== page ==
Hey Guys! Cathy and I are going to a wedding this weekend, so we’ve spent most of the week being anxious about that and anticipating being embarrassed there. As a result, we haven’t had time to write any blog posts… but luckily, WE KNOW JASON! So, on this Friday in June, we present him again, here, for you. Enjoy!
Jason: When I was in the second grade there was a pretty girl that I liked, so I poked her with a pencil because I was too scared to talk to her. Well, eventually I learned how to talk to girls, but what I still haven’t learned how to do is talk to celebrities.
“Why can’t you talk to celebrities?” you’re probably saying to yourself, “they’re just like us! I read US Weekly, they take to the beach in unflattering bathing suits, they shop for groceries, they pump their own gas, they chew food.” These are the things we like to tell ourselves about celebrities, and my question to you is this: do you actually believe that stuff? I mean, when you’re being honest with yourself do you REALLY think that Brad Pitt is “just like you” because he (allegedly) chews his food? Maybe you do, and if so then good for you, because I sure don’t. Celebrities are better than us, dammit. They eat for free at restaurants that they don’t have to wait in line at, they fly to the shopping center in their private jets and they’re paid exuberant amounts of money to prance around for our amusement. Maybe they’re not better than you, I didn’t mean to insult your fragile pride, but they’re damn sure better than me.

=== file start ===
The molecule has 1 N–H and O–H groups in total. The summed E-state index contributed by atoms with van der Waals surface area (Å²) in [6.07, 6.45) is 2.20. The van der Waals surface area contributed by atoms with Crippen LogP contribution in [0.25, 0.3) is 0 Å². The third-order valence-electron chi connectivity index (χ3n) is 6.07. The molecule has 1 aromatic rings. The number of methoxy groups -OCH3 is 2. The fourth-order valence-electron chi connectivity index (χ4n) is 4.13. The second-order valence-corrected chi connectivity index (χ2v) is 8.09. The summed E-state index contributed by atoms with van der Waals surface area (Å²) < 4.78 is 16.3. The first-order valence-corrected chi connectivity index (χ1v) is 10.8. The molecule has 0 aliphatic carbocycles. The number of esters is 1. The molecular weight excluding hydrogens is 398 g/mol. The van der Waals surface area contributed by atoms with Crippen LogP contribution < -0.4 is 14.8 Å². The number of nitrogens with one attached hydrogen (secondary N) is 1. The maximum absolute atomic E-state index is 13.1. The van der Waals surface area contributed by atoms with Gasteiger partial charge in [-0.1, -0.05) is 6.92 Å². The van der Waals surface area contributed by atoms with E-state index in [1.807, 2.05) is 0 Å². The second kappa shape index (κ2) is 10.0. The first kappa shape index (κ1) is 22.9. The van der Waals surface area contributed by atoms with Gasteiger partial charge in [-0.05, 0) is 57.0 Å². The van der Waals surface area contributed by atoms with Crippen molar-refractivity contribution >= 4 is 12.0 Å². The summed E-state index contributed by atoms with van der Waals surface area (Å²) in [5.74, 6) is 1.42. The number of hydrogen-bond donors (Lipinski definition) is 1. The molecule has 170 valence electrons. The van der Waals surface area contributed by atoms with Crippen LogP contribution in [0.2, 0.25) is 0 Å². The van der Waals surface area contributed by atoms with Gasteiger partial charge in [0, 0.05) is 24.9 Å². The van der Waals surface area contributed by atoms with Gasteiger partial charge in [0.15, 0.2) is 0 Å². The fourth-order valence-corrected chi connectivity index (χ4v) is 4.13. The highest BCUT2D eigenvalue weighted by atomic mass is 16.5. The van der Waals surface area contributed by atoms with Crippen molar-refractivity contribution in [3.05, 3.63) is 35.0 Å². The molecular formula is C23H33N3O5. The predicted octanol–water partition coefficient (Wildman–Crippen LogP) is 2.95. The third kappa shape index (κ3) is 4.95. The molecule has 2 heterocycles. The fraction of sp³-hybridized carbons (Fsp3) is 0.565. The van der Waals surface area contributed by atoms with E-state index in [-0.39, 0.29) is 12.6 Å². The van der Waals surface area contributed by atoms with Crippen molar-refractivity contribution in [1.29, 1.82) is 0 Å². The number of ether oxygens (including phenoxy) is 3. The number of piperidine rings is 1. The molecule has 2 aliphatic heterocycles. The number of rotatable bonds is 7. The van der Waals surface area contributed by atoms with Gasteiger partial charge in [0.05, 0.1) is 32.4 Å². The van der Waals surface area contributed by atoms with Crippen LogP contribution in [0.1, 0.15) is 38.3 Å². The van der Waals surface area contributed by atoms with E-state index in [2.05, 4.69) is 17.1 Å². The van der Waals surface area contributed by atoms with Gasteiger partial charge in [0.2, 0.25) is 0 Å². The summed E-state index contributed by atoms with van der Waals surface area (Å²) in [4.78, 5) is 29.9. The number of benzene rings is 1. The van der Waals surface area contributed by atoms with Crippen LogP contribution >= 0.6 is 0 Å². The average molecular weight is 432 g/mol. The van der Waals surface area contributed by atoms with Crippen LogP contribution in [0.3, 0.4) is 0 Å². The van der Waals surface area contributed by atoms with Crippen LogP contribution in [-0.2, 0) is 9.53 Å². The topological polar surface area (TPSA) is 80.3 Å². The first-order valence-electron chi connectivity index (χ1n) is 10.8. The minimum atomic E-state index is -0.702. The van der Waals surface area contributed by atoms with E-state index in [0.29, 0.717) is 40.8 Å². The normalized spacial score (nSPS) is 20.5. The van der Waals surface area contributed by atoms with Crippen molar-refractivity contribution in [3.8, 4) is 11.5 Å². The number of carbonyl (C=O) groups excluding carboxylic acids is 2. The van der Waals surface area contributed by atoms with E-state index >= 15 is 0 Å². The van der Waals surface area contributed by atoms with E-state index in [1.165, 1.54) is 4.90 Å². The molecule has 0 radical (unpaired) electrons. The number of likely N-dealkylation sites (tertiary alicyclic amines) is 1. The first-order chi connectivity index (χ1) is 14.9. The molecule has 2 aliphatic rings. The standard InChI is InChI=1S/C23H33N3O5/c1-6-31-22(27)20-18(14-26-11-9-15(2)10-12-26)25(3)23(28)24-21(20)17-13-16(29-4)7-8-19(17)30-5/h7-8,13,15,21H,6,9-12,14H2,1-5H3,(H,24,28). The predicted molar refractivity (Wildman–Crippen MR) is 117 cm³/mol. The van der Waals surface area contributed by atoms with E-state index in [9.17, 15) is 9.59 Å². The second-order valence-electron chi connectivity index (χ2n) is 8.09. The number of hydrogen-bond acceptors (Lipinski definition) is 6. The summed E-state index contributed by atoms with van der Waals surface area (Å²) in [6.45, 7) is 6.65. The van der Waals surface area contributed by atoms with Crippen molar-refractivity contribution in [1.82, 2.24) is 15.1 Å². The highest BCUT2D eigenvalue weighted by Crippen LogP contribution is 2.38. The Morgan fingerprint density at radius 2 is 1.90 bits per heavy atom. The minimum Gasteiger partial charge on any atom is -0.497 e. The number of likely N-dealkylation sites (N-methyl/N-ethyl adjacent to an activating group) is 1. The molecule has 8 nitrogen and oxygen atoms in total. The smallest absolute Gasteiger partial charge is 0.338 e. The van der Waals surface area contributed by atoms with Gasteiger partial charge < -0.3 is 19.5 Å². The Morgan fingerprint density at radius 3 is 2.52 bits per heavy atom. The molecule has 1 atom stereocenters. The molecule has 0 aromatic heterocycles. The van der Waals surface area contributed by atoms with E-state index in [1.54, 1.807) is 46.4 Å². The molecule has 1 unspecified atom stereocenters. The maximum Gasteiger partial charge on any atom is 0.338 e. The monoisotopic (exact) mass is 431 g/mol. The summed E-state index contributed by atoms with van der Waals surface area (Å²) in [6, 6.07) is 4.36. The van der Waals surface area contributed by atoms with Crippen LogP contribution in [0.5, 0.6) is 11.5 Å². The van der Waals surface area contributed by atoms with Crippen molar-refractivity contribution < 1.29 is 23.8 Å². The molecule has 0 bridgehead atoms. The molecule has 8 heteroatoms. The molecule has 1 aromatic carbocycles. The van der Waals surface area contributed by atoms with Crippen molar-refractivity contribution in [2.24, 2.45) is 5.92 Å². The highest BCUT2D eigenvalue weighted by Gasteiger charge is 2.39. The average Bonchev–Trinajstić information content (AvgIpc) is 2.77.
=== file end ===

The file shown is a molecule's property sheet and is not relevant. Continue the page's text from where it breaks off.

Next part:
Upon spotting a celebrity my blood pressure rises. My mouth goes dry, I can hear the violent thumping of my heart, I feel like a lion staring at a particularly haughty zebra or a young lover about to touch his first supple breast. Usually my juvenile reaction to seeing a celebrity is pretty benign. There was the time that I saw Kevin from the office in line at a Los Angeles deli: I stood six inches away from him staring awkwardly as he bought his sandwiches until, putting his arms protectively around his children, he gave me a dirty look and headed for the door. Sometimes though, my internal second grader takes over and I just can’t control myself, like the time I pulled over and double-parked in Boston traffic in front of the old House of Blues to scream “Sipowicz! Hey! Sipowicz!” at Dennis Franz until he eventually flipped me off and, giggling, I jumped back in my car and drove away.
These stories are all innocent enough when compared to my greatest showdown. You may not know this about me, but I used to enjoy frequenting strip clubs. A lot. There are probably another ten or so entries that I can devote solely to this aspect of my life, but it’s not really relevant here. What IS relevant is that there was one club in particular that I would frequent regularly, where all the bouncers and bartenders knew me pretty well (because I was so awesome…) and I would spend the majority of my time and paycheck there.
Here it is: The Cabaret Lounge (maybe. I don’t know if this is the same place. Here is a picture of a place called the Cabaret Lounge that may or may not be relevant).